D Dan Winters surveys a shifting landscape — his own backyard. On a mid-August morning, the 59-year-old photographer, author and filmmaker is in the kitchen of his Austin, Texas, home, detailing the impending relocation of his studio and workshop (headquartered in a converted post office, general store and Texaco station 25 miles south in unincorporated Driftwood) to just steps from his front porch. Anyone who has worked with Winters — presidents, astronauts, publishers of the country’s most influential publications — could grasp the challenge, given Winters’ lifelong accumulation of equipment, archives and personal collections, which range from apiaries to pieces of Apollo spacecraft (see sidebar on Page 29). The shuffling of workspaces feels natural, almost expected, given the rotational history of his surroundings. Winters’ home, which he and his wife, Kathryn, and son, Dylan, moved to from Los Angeles in 2000, was built in downtown Austin in 1938 and later transported to this quiet enclave on the north side of town circa 1975. Their detached garage will soon supplant the Driftwood studio. It was originally Winters’ model-building workshop, but that migrated a decade ago to a pitched-roof room on the second floor. The model shop is a place of refuge cocooned in paint sets, kit parts and books on the artistry of 2001: A Space Odyssey. Winters vividly recalls the first model he ever built, a British SE5a biplane, around age 6, with his father, Larry Winters, a welder from Ohio who moved the family to Ventura, California, in 1959. “I would ask him to draw me something, an airplane or a rocket, and it would be on the breakfast table when I’d get up in the morning for school,” Winters said from his own breakfast table. “He would also make little spaceships out of wine corks and put screws in them or paper clips for skids. He’d leave them as little surprises.” thf.org
SEEING POSSIBILITY Model-building has been a constant in Winters’ life. “When you start a model,” he explained, “the only thing that exists is your intent and whatever tools and materials you need. You work through the thing, create it and then it exists. You will it into being. There’s an unbelievable satisfaction in that. In the ability to see what the model is going to be before it gets to a point of unification.” Growing up, Winters remembers the yard on the working farm where he was raised as always strewn with spare parts, and he was often tasked with repurposing them. “The engine in our Volkswagen threw a rod, and we had to rebuild the whole thing,” he recalled. He assisted his father on nights and weekends, staving off resentment for missing idle time with his friends. “I remember the weekend we put the motor back in. We had it on a jack, and my dad slid it in, and I had to balance it until it speared the spline of the transaxle. He got in and pushed the clutch and it started up — I mean, right up. We took it for a drive, even though the bumper and deck lid were off. I remember driving down the street and reflecting on what it took to do that. As a kid, it was way out of my wheelhouse. But seeing that it was possible to do that was massive.” In 1978, Winters’ father drove his 16-year-old son 50 miles to Van Nuys to visit Apogee, a special-effects company operated by John Dykstra, the Oscar-winning effects supervisor on Star Wars. Winters had cold-called Steve Sperling, who ran the office, and sent several photographs of his model spaceships by mail. A tour with Grant McCune, chief model maker on Star Wars and Battlestar Galactica, was arranged. As Winters wrote in his 2014 book, Road to Seeing: Once inside, it was surreal to see the same model shop firsthand that I’d studied in dozens of photographs published in movie magazines. I was captivated by the artistry I witnessed at every turn. … I cannot describe the profound inspiration and affirmation this visit gave me. In the months that followed, Winters’ mailbox remained packed with special-order plastics, and his fleet of scratch-built spaceships grew. The photos of his progress eventually led two Apogee veterans to recommend him for employment at Design Setters, an effects house in Burbank. Through a work-experience program his senior year, Winters attended two classes in the morning, then drove to the San Fernando Valley to build models, including one for the Neil Young film Human Highway. It was a creative utopia disguised as a pass/fail. After attending college at Moorpark, studying abroad in Munich and assisting for photographer Chris Callis in New York City, Winters began incorporating his skills as a model builder and production designer into his portraiture, creating fictitious worlds unique to each image. An assignment to photograph Denzel Washington for The New York Times Magazine in 1992 was instrumental. Winters stayed up through the night and singlehandedly built a forced-perspective set that evoked the rural outposts documented by photographer Walker Evans during the Depression. The set also emphasized the body position of a seated Washington, whose hands were resting against his dark suit, causing his fingertips to pop. The secret, in a sense, was the human touch.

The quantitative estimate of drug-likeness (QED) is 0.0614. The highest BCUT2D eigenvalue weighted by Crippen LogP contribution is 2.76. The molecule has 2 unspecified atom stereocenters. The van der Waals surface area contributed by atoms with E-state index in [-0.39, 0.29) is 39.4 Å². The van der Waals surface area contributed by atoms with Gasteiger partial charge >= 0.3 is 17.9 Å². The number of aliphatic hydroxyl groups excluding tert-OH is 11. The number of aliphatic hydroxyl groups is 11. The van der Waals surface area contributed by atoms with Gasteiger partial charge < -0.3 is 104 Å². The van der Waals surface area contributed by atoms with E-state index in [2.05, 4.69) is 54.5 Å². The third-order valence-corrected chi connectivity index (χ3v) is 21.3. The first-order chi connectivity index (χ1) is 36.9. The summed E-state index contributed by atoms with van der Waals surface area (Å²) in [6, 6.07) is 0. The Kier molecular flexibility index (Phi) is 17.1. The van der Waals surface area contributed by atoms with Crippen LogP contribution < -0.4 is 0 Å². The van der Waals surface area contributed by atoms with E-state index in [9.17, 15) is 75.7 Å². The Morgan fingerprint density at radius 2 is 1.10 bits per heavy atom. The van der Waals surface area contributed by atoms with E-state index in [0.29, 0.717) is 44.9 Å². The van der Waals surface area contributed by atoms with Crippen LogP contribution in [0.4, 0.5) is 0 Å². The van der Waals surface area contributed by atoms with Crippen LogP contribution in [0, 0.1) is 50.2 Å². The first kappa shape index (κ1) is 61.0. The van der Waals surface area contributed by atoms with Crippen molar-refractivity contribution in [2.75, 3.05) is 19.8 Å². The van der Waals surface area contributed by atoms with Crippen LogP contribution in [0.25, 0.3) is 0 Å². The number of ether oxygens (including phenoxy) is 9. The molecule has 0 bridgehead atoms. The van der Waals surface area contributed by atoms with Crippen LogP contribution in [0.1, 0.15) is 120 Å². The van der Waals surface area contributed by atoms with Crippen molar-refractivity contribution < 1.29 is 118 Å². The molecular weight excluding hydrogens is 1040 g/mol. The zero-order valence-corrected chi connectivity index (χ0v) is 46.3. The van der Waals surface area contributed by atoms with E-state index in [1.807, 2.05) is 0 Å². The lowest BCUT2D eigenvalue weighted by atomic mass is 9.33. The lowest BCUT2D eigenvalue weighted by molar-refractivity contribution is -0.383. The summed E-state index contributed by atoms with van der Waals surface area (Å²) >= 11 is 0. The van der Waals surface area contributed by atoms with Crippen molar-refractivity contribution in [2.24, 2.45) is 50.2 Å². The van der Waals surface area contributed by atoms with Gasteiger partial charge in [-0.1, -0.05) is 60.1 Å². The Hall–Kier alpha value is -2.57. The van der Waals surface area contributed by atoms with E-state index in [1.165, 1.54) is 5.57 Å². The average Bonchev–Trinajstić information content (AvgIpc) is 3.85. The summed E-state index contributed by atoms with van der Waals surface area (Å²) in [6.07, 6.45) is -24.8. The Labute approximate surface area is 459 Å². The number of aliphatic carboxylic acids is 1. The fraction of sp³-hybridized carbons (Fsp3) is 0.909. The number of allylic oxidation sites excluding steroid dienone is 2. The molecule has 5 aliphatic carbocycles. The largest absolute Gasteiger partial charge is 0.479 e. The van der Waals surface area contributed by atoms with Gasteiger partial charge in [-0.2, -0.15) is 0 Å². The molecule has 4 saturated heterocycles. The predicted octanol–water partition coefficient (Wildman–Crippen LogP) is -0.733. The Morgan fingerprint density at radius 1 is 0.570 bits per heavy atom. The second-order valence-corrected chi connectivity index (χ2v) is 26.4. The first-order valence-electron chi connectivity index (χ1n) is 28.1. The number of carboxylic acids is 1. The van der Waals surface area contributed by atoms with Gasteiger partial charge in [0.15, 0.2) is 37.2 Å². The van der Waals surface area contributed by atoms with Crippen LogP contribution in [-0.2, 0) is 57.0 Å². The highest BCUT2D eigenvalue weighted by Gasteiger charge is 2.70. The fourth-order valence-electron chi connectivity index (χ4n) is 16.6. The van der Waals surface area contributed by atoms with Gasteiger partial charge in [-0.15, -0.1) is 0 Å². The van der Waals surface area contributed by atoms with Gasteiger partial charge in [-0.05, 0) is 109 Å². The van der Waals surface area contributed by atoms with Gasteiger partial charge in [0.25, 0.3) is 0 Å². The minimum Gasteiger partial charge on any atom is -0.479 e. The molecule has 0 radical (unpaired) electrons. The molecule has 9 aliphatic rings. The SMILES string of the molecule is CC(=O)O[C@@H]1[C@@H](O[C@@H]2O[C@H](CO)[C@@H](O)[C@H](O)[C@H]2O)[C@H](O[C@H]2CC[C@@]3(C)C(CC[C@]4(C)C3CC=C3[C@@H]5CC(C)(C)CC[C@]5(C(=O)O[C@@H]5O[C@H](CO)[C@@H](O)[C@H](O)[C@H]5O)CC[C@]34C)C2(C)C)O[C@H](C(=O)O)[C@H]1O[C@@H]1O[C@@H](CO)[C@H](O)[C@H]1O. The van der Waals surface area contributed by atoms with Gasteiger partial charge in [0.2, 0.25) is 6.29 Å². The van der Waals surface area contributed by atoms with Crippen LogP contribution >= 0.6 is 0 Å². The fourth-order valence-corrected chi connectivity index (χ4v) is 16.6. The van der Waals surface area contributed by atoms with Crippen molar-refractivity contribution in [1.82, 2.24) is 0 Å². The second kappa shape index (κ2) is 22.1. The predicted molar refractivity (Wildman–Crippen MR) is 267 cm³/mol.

WATCH This 1980s visual effects demo reel from Apogee, the specialeffects company that Dan Winters toured as a teenager, providing much inspiration early in his careerc ONLINE Visit YouTube and type in Dan Winters to watch interviews with the photographer hosted by the likes of American Photographic Artists and presentations he has made at past WIRED by Design eventsc